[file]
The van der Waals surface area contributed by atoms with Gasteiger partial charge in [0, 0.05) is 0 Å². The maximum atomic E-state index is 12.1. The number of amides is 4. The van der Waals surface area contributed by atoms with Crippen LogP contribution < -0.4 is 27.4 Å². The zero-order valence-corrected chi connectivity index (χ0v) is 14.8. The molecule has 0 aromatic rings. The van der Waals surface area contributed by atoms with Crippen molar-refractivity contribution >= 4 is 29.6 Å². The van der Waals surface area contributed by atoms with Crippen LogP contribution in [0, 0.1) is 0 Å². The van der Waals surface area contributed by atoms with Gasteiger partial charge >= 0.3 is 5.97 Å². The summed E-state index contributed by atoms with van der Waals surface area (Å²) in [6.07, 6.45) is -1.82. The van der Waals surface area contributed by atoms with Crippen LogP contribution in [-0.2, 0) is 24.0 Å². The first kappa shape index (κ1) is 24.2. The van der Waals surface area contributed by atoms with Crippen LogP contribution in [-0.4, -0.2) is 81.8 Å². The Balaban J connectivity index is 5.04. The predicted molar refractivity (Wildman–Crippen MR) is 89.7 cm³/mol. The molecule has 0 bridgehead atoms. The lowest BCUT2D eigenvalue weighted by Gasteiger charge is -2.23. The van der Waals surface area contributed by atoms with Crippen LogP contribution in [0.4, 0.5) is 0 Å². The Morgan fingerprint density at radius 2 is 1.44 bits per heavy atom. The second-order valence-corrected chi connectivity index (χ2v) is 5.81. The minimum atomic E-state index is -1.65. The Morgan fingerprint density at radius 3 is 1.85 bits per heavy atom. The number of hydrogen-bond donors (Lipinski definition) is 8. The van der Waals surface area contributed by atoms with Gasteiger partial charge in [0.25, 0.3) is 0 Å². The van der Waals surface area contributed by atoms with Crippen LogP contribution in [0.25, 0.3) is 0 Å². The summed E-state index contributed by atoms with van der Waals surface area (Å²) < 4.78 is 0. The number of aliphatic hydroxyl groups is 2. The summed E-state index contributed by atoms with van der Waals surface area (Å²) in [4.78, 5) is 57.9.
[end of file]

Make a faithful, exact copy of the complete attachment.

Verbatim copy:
The van der Waals surface area contributed by atoms with Gasteiger partial charge in [0, 0.05) is 0 Å². The maximum atomic E-state index is 12.1. The number of amides is 4. The van der Waals surface area contributed by atoms with Crippen LogP contribution < -0.4 is 27.4 Å². The zero-order valence-corrected chi connectivity index (χ0v) is 14.8. The molecule has 0 aromatic rings. The van der Waals surface area contributed by atoms with Crippen molar-refractivity contribution >= 4 is 29.6 Å². The van der Waals surface area contributed by atoms with Crippen LogP contribution in [0, 0.1) is 0 Å². The van der Waals surface area contributed by atoms with Gasteiger partial charge >= 0.3 is 5.97 Å². The summed E-state index contributed by atoms with van der Waals surface area (Å²) in [6.07, 6.45) is -1.82. The van der Waals surface area contributed by atoms with Crippen LogP contribution in [-0.2, 0) is 24.0 Å². The first kappa shape index (κ1) is 24.2. The van der Waals surface area contributed by atoms with Crippen LogP contribution in [-0.4, -0.2) is 81.8 Å². The Balaban J connectivity index is 5.04. The predicted molar refractivity (Wildman–Crippen MR) is 89.7 cm³/mol. The molecule has 0 bridgehead atoms. The lowest BCUT2D eigenvalue weighted by Gasteiger charge is -2.23. The van der Waals surface area contributed by atoms with Crippen LogP contribution in [0.4, 0.5) is 0 Å². The Morgan fingerprint density at radius 2 is 1.44 bits per heavy atom. The second-order valence-corrected chi connectivity index (χ2v) is 5.81. The minimum atomic E-state index is -1.65. The Morgan fingerprint density at radius 3 is 1.85 bits per heavy atom. The number of hydrogen-bond donors (Lipinski definition) is 8. The van der Waals surface area contributed by atoms with Gasteiger partial charge in [0.25, 0.3) is 0 Å². The van der Waals surface area contributed by atoms with Crippen LogP contribution in [0.25, 0.3) is 0 Å². The summed E-state index contributed by atoms with van der Waals surface area (Å²) < 4.78 is 0. The number of aliphatic hydroxyl groups is 2. The summed E-state index contributed by atoms with van der Waals surface area (Å²) in [4.78, 5) is 57.9.